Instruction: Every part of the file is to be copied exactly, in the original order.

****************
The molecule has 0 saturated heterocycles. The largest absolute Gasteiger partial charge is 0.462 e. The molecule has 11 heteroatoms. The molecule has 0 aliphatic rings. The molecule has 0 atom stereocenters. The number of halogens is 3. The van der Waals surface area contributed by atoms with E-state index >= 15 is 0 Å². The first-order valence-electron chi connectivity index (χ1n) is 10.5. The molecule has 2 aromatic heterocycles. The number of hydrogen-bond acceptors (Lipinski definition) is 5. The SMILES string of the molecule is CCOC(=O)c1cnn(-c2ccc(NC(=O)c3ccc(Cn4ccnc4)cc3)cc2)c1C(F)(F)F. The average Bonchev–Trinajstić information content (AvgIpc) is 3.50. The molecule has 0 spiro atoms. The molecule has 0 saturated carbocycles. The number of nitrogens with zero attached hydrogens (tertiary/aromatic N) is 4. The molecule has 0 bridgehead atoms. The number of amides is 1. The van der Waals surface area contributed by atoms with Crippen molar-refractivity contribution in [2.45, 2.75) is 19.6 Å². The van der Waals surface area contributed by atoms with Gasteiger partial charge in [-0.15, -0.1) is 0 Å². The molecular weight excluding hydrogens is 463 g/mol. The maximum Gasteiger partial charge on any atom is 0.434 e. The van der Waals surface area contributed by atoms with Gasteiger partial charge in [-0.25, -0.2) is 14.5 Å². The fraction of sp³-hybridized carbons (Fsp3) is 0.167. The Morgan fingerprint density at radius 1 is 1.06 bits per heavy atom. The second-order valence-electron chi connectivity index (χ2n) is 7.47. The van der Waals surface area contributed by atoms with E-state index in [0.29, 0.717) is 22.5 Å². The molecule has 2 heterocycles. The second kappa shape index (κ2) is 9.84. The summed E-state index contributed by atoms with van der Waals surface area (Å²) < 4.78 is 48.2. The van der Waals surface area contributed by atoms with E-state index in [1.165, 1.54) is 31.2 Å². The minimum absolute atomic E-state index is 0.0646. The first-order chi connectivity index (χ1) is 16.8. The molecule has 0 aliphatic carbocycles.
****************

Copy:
The molecule has 0 saturated heterocycles. The largest absolute Gasteiger partial charge is 0.462 e. The molecule has 11 heteroatoms. The molecule has 0 aliphatic rings. The molecule has 0 atom stereocenters. The number of halogens is 3. The van der Waals surface area contributed by atoms with E-state index >= 15 is 0 Å². The first-order valence-electron chi connectivity index (χ1n) is 10.5. The molecule has 2 aromatic heterocycles. The number of hydrogen-bond acceptors (Lipinski definition) is 5. The SMILES string of the molecule is CCOC(=O)c1cnn(-c2ccc(NC(=O)c3ccc(Cn4ccnc4)cc3)cc2)c1C(F)(F)F. The average Bonchev–Trinajstić information content (AvgIpc) is 3.50. The molecule has 0 spiro atoms. The molecule has 0 saturated carbocycles. The number of nitrogens with zero attached hydrogens (tertiary/aromatic N) is 4. The molecule has 0 bridgehead atoms. The number of amides is 1. The van der Waals surface area contributed by atoms with Crippen molar-refractivity contribution in [2.45, 2.75) is 19.6 Å². The van der Waals surface area contributed by atoms with Gasteiger partial charge in [-0.15, -0.1) is 0 Å². The molecular weight excluding hydrogens is 463 g/mol. The maximum Gasteiger partial charge on any atom is 0.434 e. The van der Waals surface area contributed by atoms with Gasteiger partial charge in [-0.25, -0.2) is 14.5 Å². The fraction of sp³-hybridized carbons (Fsp3) is 0.167. The Morgan fingerprint density at radius 1 is 1.06 bits per heavy atom. The second-order valence-electron chi connectivity index (χ2n) is 7.47. The van der Waals surface area contributed by atoms with E-state index in [0.29, 0.717) is 22.5 Å². The molecule has 2 heterocycles. The second kappa shape index (κ2) is 9.84. The summed E-state index contributed by atoms with van der Waals surface area (Å²) < 4.78 is 48.2. The van der Waals surface area contributed by atoms with E-state index in [1.165, 1.54) is 31.2 Å². The minimum absolute atomic E-state index is 0.0646. The first-order chi connectivity index (χ1) is 16.8. The molecule has 0 aliphatic carbocycles.